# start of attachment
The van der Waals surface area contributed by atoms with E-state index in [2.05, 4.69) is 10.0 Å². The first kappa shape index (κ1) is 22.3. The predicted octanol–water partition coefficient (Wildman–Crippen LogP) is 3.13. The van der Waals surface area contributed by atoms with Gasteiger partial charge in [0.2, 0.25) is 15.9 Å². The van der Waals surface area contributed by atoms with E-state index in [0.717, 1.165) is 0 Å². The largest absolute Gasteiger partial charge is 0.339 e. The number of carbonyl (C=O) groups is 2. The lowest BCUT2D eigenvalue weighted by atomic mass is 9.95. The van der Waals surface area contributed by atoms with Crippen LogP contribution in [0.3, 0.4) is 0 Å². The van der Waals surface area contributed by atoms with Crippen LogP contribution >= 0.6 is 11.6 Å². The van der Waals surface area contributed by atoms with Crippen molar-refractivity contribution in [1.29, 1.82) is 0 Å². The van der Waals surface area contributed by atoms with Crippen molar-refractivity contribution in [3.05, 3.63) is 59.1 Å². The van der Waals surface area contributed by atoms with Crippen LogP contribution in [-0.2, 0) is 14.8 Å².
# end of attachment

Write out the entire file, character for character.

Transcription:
The van der Waals surface area contributed by atoms with E-state index in [2.05, 4.69) is 10.0 Å². The first kappa shape index (κ1) is 22.3. The predicted octanol–water partition coefficient (Wildman–Crippen LogP) is 3.13. The van der Waals surface area contributed by atoms with Gasteiger partial charge in [0.2, 0.25) is 15.9 Å². The van der Waals surface area contributed by atoms with E-state index in [0.717, 1.165) is 0 Å². The largest absolute Gasteiger partial charge is 0.339 e. The number of carbonyl (C=O) groups is 2. The lowest BCUT2D eigenvalue weighted by atomic mass is 9.95. The van der Waals surface area contributed by atoms with Crippen LogP contribution in [0.3, 0.4) is 0 Å². The van der Waals surface area contributed by atoms with Crippen LogP contribution >= 0.6 is 11.6 Å². The van der Waals surface area contributed by atoms with Crippen molar-refractivity contribution in [1.29, 1.82) is 0 Å². The van der Waals surface area contributed by atoms with Crippen molar-refractivity contribution in [3.05, 3.63) is 59.1 Å². The van der Waals surface area contributed by atoms with Crippen LogP contribution in [-0.2, 0) is 14.8 Å².